No significant difference was found in both methods between capillary and venous blood. The MDP of 6% HbA1c for the In2it was 6.10% (95% CI 5.97 to 6.23%) and for the DCA Vantage was 5.93% (95% CI 5.81 to 6.06%). The MDP of 9% HbA1c for the In2it was 9.11% (95% CI 8.96 to 9.27%) and for the DCA Vantage was 9.07% (95% CI 8.95 to 9.19%).
Nurse practitioners considered both instruments to be user-friendly. The noise produced by the In2it the first 3 minutes and the last minute of the run time was considered as inconvenient and disturbing by one nurse practitioner.
Point-of-care HbA1c instruments are used more and more frequently. So far, the consequences of the introduction of these new types of instruments with their specific characteristics have not been discussed thoroughly in the literature. The evaluation of two types of POC instruments, the In2it and the DCA Vantage, is used here as an example to discuss several important consequences associated with the introduction of POC instruments in this field.
Results of the evaluation of the In2it and the DCA Vantage showed that there is a lot number-dependent performance of both methods. The precision of the In2it expressed in total CV and standard error of estimates in the EP-9 is still a matter of concern. The second lot number showed better results. Unfortunately, one never knows if the precision of a particular lot number is acceptable because no duplicate measurements are run in daily life with POC instruments. The overall calibration of the second lot number for the In2it, as reflected in the overall bias, was acceptable between 6 and 9% HbA1c. Results from the first lot number were influenced by bad duplicates.
The DCA 2000 was one of the first point-of-care instruments and was evaluated in several studies.10–12 Notable is that in all of these studies, results from the DCA 2000 were lower compared with the methods used in the laboratory. Also, a recent evaluation of the DCA Vantage, the successor to the DCA 2000, showed a clear bias but was still considered to have acceptable imprecision and good agreement.13 EP-9 results for the two lots of DCA reagents showed different regression lines. The results were too high (mean bias 0.27) for lot B and slightly low for lot A compared with the mean of the three reference methods and with the individual reference methods. The manufacturer may have overcompensated the calibration of the second lot number in response to results from the first lot number used in this study. rom an analytical point of view, the imprecision of the first DCA Vantage lot at high HbA1c levels was too high (CV was 5.5%) and was not within the specifications of the manufacturer. The second lot number gave better results (total CV was 3.7%).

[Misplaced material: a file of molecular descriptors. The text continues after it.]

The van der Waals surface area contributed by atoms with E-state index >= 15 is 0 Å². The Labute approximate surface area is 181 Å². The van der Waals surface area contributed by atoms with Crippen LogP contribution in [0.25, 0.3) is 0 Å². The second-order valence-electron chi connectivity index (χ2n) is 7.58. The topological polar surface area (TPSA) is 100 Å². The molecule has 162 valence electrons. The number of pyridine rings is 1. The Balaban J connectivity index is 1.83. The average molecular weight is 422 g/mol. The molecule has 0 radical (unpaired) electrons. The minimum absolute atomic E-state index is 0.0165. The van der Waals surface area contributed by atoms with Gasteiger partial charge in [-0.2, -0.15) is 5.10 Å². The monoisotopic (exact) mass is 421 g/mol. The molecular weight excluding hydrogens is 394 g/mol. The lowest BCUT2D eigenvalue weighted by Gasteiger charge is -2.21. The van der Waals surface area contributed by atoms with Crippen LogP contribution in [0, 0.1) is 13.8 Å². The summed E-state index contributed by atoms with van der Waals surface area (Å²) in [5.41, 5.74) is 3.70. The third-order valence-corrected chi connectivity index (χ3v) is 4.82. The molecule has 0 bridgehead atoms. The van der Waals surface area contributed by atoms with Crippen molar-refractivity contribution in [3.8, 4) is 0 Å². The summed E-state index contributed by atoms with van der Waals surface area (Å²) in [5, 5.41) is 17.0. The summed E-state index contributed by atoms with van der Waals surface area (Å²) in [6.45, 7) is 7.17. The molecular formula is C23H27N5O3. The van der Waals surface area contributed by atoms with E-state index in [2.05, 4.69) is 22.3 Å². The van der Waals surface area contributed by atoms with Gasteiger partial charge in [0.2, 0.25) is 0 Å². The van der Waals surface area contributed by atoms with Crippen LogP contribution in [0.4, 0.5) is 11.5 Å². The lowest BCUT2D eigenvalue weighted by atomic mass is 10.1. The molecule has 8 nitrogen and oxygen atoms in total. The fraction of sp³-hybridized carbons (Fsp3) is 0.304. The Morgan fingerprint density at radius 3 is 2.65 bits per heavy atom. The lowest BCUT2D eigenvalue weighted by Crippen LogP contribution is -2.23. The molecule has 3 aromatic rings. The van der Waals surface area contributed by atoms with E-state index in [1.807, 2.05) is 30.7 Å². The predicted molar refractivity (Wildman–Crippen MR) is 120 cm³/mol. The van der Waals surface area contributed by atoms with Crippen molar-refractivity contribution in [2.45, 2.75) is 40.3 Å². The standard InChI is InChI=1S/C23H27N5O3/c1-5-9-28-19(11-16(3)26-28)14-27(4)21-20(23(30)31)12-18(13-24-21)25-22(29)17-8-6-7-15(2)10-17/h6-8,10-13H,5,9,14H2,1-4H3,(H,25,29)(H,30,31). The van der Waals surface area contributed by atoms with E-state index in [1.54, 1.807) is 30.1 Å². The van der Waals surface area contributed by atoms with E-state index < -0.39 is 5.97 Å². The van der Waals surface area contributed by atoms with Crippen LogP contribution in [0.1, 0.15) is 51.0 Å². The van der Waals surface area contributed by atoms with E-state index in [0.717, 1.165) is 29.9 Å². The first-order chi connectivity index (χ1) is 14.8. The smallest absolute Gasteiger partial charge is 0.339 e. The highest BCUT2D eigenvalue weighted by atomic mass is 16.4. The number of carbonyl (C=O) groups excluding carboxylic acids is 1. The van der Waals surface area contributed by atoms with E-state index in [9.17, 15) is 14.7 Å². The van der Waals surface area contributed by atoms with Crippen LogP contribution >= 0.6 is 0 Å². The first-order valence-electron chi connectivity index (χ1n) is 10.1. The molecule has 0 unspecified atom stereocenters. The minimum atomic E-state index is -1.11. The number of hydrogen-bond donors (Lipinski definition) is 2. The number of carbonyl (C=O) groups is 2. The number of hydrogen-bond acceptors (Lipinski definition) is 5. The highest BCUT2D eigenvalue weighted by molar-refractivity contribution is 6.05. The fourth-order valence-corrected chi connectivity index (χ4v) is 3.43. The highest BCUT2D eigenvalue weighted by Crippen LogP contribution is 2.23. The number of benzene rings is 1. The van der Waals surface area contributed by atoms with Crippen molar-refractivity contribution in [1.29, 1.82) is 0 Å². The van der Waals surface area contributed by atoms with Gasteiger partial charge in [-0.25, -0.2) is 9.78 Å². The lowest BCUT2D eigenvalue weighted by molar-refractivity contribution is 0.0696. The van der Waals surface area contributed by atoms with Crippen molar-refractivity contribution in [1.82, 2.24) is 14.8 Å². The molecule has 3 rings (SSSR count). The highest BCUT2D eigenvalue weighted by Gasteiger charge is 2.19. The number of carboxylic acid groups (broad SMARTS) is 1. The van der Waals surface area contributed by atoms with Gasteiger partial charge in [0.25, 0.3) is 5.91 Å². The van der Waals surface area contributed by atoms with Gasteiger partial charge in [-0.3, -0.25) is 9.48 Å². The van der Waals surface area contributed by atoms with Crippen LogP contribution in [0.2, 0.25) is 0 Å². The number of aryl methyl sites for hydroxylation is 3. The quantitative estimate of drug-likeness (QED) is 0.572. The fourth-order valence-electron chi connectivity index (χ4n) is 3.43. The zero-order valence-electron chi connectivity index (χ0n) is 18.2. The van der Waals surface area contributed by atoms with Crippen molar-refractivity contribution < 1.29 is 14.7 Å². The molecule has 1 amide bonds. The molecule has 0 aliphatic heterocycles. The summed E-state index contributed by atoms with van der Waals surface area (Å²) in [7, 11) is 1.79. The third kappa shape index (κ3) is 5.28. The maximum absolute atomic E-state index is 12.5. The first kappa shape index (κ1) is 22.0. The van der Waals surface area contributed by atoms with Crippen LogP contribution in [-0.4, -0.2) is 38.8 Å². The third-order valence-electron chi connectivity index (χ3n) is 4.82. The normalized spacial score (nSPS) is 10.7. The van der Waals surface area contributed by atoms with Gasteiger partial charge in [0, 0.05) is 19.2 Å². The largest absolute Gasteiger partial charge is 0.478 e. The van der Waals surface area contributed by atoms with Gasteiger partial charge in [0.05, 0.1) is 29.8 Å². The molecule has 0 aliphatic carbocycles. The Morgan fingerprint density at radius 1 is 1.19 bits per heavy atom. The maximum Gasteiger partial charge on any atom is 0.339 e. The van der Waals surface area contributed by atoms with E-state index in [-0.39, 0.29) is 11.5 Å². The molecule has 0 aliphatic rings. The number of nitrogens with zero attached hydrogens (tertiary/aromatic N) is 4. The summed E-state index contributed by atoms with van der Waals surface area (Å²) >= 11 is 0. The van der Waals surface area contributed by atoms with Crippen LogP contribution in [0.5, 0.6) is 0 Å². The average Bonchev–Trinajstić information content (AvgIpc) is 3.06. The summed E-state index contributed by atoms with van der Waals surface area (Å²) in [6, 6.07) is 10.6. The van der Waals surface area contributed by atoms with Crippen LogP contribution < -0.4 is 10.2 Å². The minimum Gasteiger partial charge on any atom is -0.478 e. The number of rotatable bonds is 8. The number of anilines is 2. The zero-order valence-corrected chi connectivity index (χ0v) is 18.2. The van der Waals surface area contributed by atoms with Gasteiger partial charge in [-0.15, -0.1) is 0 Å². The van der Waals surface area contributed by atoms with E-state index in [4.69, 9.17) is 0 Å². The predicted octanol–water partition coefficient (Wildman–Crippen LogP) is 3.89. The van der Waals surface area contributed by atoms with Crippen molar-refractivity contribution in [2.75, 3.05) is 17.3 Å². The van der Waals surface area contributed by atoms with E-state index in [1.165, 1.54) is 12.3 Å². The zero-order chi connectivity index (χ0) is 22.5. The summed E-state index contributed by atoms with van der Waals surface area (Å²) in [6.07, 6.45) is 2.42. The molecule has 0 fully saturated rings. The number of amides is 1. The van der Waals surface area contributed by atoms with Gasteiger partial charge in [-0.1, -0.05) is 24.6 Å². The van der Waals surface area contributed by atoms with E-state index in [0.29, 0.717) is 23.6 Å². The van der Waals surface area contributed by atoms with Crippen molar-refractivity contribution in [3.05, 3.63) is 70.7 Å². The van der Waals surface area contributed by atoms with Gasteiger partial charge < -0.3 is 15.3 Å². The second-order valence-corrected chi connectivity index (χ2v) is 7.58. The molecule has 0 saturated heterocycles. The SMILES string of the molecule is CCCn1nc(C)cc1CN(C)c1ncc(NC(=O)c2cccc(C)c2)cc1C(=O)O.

Apart from point-of-care instruments, interlaboratory variation is still a matter of concern and has stabilized at approximately 5%.14 Holmes and colleagues15 concluded that between-method variability is still a potential source of inaccuracy when HbA1c results are interpreted based on fixed clinical decision thresholds. This is especially the case when POC instruments and laboratory methods are used randomly in the same facility. In order to reduce interlaboratory (interhospital) CV, the NGSP reduced the acceptable bias for manufacturer certification to ±0.85% in 2007 and the College of American Pathologists (CAP) began using the NGSP accuracy grade as the only grading system. In addition, the acceptable total error limit of ±15% was lowered to ±12% and will be reduced further in future CAP surveys.16 By tightening NGSP certification criteria and lowering the acceptable total error limit in the CAP survey (to ±6% by 2011), poor performing methods must improve or will fail to be NGSP certified and some of their users will not pass CAP proficiency testing. Unfortunately, CLIA-waived POC instruments, which sustain part of the interlaboratory CV, are not obliged to join external quality schemes. The end users simply have to follow manufacturer's instructions and may therefore escape from the rules imposed on laboratory methods.17 This is a so-called “hole in the dike.” At one end, proficiency testing criteria will be tightened (laboratory methods) and at the other end there will be no rules or very limited rules for CLIA-waived point-of-care instruments.